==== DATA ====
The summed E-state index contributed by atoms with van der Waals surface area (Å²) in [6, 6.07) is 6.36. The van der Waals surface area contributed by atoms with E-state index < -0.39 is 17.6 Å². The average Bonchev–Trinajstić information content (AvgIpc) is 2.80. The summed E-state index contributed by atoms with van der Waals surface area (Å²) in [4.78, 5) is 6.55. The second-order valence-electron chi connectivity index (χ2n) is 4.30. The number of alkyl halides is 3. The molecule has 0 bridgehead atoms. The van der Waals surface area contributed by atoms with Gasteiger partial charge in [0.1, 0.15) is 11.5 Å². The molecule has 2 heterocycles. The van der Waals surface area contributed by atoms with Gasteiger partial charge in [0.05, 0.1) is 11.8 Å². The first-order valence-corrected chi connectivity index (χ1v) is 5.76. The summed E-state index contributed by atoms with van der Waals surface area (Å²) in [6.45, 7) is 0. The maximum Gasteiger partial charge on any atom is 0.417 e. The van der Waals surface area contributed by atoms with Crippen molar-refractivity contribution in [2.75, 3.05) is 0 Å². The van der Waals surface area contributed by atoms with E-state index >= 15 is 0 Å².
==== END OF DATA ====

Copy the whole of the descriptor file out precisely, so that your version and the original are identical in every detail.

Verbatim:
The summed E-state index contributed by atoms with van der Waals surface area (Å²) in [6, 6.07) is 6.36. The van der Waals surface area contributed by atoms with E-state index < -0.39 is 17.6 Å². The average Bonchev–Trinajstić information content (AvgIpc) is 2.80. The summed E-state index contributed by atoms with van der Waals surface area (Å²) in [4.78, 5) is 6.55. The second-order valence-electron chi connectivity index (χ2n) is 4.30. The number of alkyl halides is 3. The molecule has 0 bridgehead atoms. The van der Waals surface area contributed by atoms with Gasteiger partial charge in [0.1, 0.15) is 11.5 Å². The molecule has 2 heterocycles. The van der Waals surface area contributed by atoms with Gasteiger partial charge in [0.05, 0.1) is 11.8 Å². The first-order valence-corrected chi connectivity index (χ1v) is 5.76. The summed E-state index contributed by atoms with van der Waals surface area (Å²) in [6.45, 7) is 0. The maximum Gasteiger partial charge on any atom is 0.417 e. The van der Waals surface area contributed by atoms with Crippen molar-refractivity contribution in [2.75, 3.05) is 0 Å². The van der Waals surface area contributed by atoms with E-state index >= 15 is 0 Å².